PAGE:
Daniel W. Drezner
I don’t think Bashar Assad can see his shadow
The AP breathlessly reports that Punxatawney Phil saw his shadow today, which means another six weeks of winter. Based on recent data, I’m wondering if Syria’s Bashar al-Assad can say the same thing. Earlier this week the U.S. intelligence heads testified on Syria, and offered some surprising assessments: Syrian President Bashar al Assad will not be ...
The AP breathlessly reports that Punxatawney Phil saw his shadow today, which means another six weeks of winter. Based on recent data, I’m wondering if Syria’s Bashar al-Assad can say the same thing.
Earlier this week the U.S. intelligence heads testified on Syria, and offered some surprising assessments:
Syrian President Bashar al Assad will not be able to maintain his grip on power in the wake of a wave of opposition that has dragged on for almost a year, America’s top intelligence officials told Congress today.
“I personally believe it’s a question of time before Assad falls,” James Clapper, director of National Intelligence, told the Senate Permanent Select Committee on Intelligence. CIA Director David Petraeus added, “I generally subscribe to that as well.”
Clapper said “it could be a long time” before the Assad regime falls because of “the protraction of these demonstrations” and a Syrian opposition that remains fragmented. Despite that, Clapper said “I do not see how long he can sustain his rule of Syria.”
Hey, remember how, a year ago, Clapper got into trouble for being honest about the state of affairs in Libya despite his honesty being a political inconvenience? This is precisely why I find his testimony so credible.
Recent facts on the ground buttress Clapper’s assessment — as does the Financial Times’ David Gardner’s reportage, which is chock-full of interesting facts about the Assad regime’s constrained ability to repress:
The [Assad] regime believed it could crush the uprising, which began in mid-March after revolutions in Tunisia and Egypt, by the end of April and then in the summer Ramadan Offensive. It failed.
These operations revealed its reliance on two dependable units — the 4th Armoured Division and the Republican Guard, made up of Alawites, the heterodox Shia minority that forms the backbone of the regime, and commanded by Mr Assad’s volatile younger brother, Maher. Whenever the Assads deployed units with a rank-and-file reflecting Syria’s 70 per cent Sunni majority — as they had to if their offensives were to cover more than the hot spots of the moment — defections ensued.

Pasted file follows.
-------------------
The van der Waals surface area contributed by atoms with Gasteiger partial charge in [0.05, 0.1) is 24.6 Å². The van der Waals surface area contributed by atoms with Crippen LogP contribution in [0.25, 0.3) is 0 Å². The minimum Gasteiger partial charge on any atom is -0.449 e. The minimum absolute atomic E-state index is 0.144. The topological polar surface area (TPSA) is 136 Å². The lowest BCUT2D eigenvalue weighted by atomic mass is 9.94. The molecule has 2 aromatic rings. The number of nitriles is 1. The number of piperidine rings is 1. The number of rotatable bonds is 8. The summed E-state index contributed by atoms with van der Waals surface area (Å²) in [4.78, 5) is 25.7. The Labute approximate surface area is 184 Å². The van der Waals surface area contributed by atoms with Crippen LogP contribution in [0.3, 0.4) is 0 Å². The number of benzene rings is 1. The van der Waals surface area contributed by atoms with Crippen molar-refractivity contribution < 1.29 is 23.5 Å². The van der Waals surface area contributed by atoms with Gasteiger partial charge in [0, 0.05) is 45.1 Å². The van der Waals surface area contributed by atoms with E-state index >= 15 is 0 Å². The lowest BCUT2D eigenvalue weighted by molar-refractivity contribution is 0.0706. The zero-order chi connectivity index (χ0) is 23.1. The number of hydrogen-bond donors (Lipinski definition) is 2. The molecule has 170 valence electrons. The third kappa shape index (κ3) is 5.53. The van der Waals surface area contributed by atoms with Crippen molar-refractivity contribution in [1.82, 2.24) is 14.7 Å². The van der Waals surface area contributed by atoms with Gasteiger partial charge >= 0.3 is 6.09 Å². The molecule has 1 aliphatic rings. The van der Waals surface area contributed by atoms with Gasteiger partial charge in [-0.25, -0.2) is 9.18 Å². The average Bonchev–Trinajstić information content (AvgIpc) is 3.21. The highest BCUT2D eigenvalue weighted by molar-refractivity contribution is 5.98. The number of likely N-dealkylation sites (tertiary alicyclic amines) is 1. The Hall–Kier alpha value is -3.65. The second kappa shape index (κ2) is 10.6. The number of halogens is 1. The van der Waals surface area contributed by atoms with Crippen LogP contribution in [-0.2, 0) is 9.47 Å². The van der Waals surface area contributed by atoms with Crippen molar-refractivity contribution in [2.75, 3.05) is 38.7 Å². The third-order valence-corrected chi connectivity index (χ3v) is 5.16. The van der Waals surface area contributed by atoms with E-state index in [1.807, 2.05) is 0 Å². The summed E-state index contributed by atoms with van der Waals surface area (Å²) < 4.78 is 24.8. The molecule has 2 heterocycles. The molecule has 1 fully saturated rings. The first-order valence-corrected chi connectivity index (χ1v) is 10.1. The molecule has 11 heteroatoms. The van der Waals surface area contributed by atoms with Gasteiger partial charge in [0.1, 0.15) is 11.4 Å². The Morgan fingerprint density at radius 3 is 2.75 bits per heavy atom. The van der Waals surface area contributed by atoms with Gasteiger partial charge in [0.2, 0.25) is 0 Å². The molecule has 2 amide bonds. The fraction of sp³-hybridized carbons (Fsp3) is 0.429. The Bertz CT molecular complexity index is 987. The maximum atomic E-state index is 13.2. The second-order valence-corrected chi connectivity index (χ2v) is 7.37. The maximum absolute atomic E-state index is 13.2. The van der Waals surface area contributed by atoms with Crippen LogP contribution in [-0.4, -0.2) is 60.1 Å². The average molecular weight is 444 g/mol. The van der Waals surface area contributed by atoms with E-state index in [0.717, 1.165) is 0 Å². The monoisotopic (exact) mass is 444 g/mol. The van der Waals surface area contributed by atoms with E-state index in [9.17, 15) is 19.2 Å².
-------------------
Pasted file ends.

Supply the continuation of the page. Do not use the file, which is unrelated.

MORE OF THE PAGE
Even more interesting is Gardner’s take on the evolving Russian position:
Russian diplomats…despite their rhetoric, have been talking to Syrian opposition figures and, according to the latter, carefully considering the Arab League proposals. As a veteran U.S. diplomat puts it, “there is a squishiness to where they [the Russians] are now”.
Russia does have a commercial interest in Syria, and arms the regime but the value of this depends on whether it will get paid, by a government running out of cash. It is only six years since Moscow had to write off more than $10bn in unpaid Syrian debts from the Soviet era.
Its real interest is in retaining its base facilities at the port of Tartus, its last naval asset in the Mediterranean. For that it will eventually need to reach an understanding with Syria’s future, not hold on to its past. Tartus is a long-term strategic asset. The Assads are no longer a long-term proposition.
This is new and interesting information, and does appear to track multiple reports that the negotiations in Turtle Bay will lead to an actual Security Council resolution on Syria. If Russia cuts a deal with the opposition and removes its veto from multilateral action, how long can Assad hold out?
What do you think? Will Assad be out of power in Syria inside of six weeks or not?